By Megan Foulk, Second Year, English
Labelled by NME as 'Dublin's answer to Dolly Parton', it was clear as soon as Thompson entered SWX's stage that she had intentions to take her audience elsewhere. Backed by a huge antique mirror, headed with 'CMAT' in neon lights, the singer appeared armed with tasselled sleeves and sequins and was welcomed with joy by a crowd of cowboy hats and buffed-up leather boots.
Opening with the album's title track 'California', the band eased into the setlist, building up to the powerhouse chorus, a reminder of CMAT's proficiency as a vocalist and a teaser for the rest of the evening, before transitioning into the somewhat melancholy 'I … Hate Who I Am When I'm Horny'.
Throwing some old favourites in from her debut album If My Wife New I’d Be Dead, 'I Don't Really Care For You' encapsulated CMAT's witty talent for observational detail, 'choking back Breezer's' and nodding to fellow Irish talent with 'the Marian Keyes of it all'. Visibly having the time of her life and pausing to giggle mid-song a number of times, the mirror centre stage seemed to be reflecting the artist’s positive energy across the room, infecting one of the most age-diverse crowds I’ve been part of for a while. As the neon letters flitted between green, white and orange and a starry red, white and blue, the audience were transported across the Atlantic Ocean from the cobbled streets of Dublin to the whiskey saloons of Nashville.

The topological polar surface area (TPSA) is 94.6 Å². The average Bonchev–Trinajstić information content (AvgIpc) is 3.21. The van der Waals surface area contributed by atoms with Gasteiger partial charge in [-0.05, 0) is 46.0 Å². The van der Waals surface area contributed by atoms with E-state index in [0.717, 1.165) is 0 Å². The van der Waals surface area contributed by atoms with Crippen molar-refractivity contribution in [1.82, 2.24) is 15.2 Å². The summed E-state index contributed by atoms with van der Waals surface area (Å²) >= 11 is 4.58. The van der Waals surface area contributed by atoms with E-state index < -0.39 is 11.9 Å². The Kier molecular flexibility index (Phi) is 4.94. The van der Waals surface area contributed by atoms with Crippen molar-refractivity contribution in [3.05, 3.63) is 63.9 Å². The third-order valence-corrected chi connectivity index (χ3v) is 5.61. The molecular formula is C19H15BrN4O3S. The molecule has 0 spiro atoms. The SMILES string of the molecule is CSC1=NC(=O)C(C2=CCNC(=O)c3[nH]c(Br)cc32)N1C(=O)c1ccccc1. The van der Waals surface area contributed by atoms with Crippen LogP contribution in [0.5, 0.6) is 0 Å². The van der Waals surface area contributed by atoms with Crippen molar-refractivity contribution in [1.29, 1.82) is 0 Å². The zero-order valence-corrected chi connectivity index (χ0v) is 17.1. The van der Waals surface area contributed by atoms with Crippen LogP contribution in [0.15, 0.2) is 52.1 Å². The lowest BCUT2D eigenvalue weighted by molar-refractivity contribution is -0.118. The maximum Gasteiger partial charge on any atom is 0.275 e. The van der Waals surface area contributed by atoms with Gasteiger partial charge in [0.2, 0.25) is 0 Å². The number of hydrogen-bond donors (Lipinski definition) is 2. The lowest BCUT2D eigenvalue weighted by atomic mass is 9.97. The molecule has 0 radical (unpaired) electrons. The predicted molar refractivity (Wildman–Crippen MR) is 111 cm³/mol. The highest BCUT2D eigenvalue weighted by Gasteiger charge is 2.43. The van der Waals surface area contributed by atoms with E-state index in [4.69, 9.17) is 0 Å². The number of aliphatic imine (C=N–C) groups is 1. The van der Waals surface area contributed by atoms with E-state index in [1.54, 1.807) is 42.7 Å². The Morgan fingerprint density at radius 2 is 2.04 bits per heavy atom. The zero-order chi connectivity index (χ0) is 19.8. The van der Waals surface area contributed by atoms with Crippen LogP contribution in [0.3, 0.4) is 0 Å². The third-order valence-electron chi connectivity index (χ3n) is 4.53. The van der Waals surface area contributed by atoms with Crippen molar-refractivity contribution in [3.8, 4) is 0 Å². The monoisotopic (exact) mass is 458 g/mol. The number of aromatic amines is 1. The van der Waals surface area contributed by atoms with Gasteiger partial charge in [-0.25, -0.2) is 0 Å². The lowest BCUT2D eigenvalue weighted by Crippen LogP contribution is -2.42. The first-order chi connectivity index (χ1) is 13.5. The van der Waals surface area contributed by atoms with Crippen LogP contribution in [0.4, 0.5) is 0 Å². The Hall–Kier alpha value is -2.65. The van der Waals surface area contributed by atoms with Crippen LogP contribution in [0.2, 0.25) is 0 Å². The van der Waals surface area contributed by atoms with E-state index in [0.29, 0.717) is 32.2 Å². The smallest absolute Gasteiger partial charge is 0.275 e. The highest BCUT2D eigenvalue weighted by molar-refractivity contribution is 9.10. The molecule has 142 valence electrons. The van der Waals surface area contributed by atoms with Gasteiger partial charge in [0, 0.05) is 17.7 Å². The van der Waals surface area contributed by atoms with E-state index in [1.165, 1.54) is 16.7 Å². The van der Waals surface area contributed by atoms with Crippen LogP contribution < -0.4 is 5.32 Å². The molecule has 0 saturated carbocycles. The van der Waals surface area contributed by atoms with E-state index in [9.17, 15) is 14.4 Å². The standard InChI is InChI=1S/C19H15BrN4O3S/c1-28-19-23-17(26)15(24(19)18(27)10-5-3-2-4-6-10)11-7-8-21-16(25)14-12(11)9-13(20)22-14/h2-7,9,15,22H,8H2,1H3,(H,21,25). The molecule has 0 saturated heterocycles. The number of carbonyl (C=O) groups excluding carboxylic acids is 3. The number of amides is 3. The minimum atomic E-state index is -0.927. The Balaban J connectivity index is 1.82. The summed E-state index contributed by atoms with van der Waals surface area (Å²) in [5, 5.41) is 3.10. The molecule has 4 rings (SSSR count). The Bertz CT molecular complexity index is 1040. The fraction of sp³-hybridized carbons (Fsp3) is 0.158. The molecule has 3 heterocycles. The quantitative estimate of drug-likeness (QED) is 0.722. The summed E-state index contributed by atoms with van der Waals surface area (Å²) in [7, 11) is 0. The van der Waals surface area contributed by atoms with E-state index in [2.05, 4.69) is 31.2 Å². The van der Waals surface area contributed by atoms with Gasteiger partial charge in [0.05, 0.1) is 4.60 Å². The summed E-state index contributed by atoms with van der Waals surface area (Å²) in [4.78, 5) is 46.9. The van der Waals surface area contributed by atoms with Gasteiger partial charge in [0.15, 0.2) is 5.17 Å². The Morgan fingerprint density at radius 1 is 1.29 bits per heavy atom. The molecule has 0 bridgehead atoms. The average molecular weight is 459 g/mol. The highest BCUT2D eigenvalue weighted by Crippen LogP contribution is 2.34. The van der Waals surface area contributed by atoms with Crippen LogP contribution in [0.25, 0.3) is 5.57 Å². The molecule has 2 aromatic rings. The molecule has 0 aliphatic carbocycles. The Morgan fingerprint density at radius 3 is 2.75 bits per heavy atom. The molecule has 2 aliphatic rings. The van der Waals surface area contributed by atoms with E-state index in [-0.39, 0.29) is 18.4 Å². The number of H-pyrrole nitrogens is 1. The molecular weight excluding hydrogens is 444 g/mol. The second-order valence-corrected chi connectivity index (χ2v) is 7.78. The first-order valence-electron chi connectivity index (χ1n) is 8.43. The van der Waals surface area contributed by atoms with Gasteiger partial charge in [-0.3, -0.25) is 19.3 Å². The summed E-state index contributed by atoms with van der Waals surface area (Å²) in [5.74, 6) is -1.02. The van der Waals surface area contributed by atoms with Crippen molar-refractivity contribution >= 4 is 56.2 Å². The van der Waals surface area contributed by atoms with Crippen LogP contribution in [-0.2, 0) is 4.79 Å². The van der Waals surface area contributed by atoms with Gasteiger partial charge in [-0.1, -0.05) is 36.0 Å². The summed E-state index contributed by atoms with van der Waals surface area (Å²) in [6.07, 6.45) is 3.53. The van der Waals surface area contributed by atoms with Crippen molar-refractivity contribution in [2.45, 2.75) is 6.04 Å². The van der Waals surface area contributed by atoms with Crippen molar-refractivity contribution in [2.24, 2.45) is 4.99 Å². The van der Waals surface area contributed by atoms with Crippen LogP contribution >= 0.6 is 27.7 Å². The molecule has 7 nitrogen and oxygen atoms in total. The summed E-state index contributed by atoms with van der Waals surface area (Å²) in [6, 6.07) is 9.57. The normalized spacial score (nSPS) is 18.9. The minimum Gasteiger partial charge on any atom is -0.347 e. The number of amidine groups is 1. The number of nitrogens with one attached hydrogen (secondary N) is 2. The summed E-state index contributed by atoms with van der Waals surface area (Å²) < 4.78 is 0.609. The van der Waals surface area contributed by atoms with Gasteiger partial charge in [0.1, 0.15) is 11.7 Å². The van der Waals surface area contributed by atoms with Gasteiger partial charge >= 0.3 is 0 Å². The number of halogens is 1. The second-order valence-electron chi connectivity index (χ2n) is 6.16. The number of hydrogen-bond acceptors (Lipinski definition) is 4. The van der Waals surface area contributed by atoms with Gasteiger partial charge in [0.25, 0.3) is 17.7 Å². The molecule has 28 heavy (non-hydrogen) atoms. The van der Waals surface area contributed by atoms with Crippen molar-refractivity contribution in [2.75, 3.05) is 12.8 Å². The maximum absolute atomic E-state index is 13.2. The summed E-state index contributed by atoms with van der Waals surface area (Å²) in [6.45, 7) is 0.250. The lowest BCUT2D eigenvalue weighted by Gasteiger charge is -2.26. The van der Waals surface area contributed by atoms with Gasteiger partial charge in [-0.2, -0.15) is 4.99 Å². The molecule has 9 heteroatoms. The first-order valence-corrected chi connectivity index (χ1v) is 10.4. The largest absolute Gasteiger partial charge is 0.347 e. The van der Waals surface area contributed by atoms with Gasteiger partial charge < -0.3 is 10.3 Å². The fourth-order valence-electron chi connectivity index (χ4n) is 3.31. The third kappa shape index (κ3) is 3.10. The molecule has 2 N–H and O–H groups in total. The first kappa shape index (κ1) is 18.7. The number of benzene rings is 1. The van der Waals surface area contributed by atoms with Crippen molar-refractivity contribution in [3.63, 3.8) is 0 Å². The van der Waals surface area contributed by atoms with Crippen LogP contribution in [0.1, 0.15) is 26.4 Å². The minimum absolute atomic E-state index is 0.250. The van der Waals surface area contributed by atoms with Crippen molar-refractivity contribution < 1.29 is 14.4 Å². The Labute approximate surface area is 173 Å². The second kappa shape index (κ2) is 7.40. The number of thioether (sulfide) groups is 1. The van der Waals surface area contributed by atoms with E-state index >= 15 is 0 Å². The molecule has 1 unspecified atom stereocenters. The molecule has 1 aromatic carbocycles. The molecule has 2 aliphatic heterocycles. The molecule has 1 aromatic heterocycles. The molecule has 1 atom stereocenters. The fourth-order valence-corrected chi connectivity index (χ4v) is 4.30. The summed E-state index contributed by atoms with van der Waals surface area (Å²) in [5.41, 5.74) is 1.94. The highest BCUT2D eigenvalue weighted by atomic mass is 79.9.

Switching seamlessly between the jigging folk violin of ‘Have Fun!’, to the self-reflective ‘Such a Miranda’, the overriding factor that unites all of CMAT’s discography was evident in the facial expressions that filled the venue: her music is joyfully authentic. Heavily saturated with references to popular culture and painfully honest, CMAT manages to capture the mundanity of life and turn it into something that’s beautifully relatable.
Perhaps most evident in the first of the encore songs, ‘Rent’, a ballad that screams of the struggles of failing relationships and rising house prices, CMAT laments the same tribulations we all do, making the audience laugh at the somehow impossibly niche but also hilariously relatable anecdote ‘I found lashes on the DVD case, you said they were mine, said they were mine, never my style, but I didn't wanna get on your wrong side.’
Finishing with the powerful ‘Stay for Something’, CMAT ensured the audience left in the knowledge not only that she has potential as a comic, but that she could probably give Adele a run for her money if they both auditioned for The Voice. An all-round glitteringly fun performance, Ciara Mary-Alice Thompson is undoubtedly one to watch and a good gig to take your unsuspecting friends along to next time you need a fix of country-pop.
Featured Image: Courtesy of Brick London
Have you listened to CMAT?